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Water Temp differneces from tub to shower

temperature pressure regulato

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5 replies to this topic

#1 senoiasummer

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Posted 23 September 2013 - 09:19 PM

Hi all,

 

I'm back for more.  I had a poast below about installing an expansion tank.  Well, I finally got around to installing the tank.  In the process, I learned that my water pressure was ~100PSI.  I measured it at a couple of different places, so I am certain it was accurate.  This explans a copule of on gonig issues I have had including repeated failures of my water valve on my fridge!  In any case, I quickly scampered out and bought a pressure reduction valve and installed it.   Originally, I left it at the preset pressure of 50PSI.  However, after completing the installation my shower was running lukewarm at best.  Does not make for a peaceful DOJO!   I thought maybe I had done something stupid and burned out one of my water heater elements.  I checked them and all ohm out good.  So, I decided to increase the water pressure to 75 PSI.  After I have done that I still wasnt satisfied.  So I took some measurements.  Used a meat thermometer and caught the water in a cup to try and "normalize" measurements from show to tub.  My water heaters (2 50 gal electric, in series) are set to 125.   They are in the basement on the left hand side of the house.  The materbath is on the first floor right above (almost) the heaters.  The kitchen is on the first floor on the Right hand side.  The powder room is first floor middle.   Upstairs there are two bathrooms each with back to back vanities and a tub/shower combo.  All of the tub/showers (including the master) have a single control valve that turns CCW for hot CW for cold.  There is know on top of the tub spiggot that you pull up to divert the water to the shower.  When the shower is running for all 3, there is no water comming out of the tub.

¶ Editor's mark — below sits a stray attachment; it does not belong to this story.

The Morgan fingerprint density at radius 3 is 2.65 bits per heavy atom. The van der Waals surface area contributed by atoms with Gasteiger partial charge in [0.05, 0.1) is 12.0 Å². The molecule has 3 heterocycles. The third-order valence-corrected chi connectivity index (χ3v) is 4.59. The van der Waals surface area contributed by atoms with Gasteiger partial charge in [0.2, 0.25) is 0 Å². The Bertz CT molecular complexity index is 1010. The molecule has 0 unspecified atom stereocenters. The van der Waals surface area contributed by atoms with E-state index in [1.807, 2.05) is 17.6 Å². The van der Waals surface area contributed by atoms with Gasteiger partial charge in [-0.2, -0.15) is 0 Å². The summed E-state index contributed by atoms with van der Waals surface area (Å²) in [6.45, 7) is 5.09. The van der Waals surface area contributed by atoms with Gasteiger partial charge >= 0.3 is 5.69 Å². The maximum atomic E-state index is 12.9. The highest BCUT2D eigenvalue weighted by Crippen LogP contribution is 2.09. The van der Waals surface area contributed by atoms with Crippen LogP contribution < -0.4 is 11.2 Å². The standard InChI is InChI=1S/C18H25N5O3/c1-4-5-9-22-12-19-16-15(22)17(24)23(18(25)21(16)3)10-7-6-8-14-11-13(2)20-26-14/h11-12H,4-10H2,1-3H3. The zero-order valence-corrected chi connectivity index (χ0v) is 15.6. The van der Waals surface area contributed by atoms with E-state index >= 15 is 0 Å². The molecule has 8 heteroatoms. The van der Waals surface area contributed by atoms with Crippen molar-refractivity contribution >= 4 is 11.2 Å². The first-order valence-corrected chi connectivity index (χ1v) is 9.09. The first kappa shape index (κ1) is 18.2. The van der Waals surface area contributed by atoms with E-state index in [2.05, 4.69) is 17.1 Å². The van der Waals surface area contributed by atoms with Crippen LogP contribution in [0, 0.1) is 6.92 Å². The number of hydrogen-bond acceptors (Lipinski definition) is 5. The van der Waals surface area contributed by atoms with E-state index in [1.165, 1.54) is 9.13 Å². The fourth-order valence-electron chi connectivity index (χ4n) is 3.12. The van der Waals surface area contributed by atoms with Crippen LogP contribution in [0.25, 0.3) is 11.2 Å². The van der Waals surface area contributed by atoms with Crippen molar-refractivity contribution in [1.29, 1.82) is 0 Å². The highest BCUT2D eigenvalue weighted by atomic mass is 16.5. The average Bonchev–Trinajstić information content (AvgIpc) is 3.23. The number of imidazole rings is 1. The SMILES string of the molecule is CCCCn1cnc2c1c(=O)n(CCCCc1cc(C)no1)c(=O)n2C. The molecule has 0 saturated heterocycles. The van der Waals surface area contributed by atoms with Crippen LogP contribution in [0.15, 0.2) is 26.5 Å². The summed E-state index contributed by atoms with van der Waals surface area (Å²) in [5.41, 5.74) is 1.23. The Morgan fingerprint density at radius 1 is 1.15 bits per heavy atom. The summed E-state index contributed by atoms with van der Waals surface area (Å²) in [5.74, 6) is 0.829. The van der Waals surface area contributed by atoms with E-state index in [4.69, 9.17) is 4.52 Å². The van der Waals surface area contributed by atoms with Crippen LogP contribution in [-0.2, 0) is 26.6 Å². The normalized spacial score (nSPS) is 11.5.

The master measures 116 tub/104 shower.   The upper Left measures 116 tub/106 shower.  The upper right measures 104 tub/100 shower.  THe hottest water is the Upper RH vanity (i.e., fartherest away from the Water Heaters) at 124.  The coolest is the upper RH tub.

 

So, my questions are, 1) why is my shower not as hot as before I put the pressure regulator in?  2) why is there a 10 deg difference between the tub & shower temp 3) How do I fix this.    I tried to adjust the knob in the downstairs tub/shower, but it is already adjusted as far as it will go in the hot direction.  I guess I could crank up the water heater temp, but really dont want to do that if I dont have to.

 

What are my choices.

 

Thanks,



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#2 olyteddy

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Posted 23 September 2013 - 09:44 PM

What are your valves? Is it a separate control for the shower or do you turn the shower on by pulling up on a diverter on the tub spout?



#3 senoiasummer

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Posted 24 September 2013 - 09:28 PM

It's got a diverted that you pull up on the tub spout. The fixtures are Price Pfister.

#4 telefunkenu47

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Posted 29 September 2013 - 07:49 PM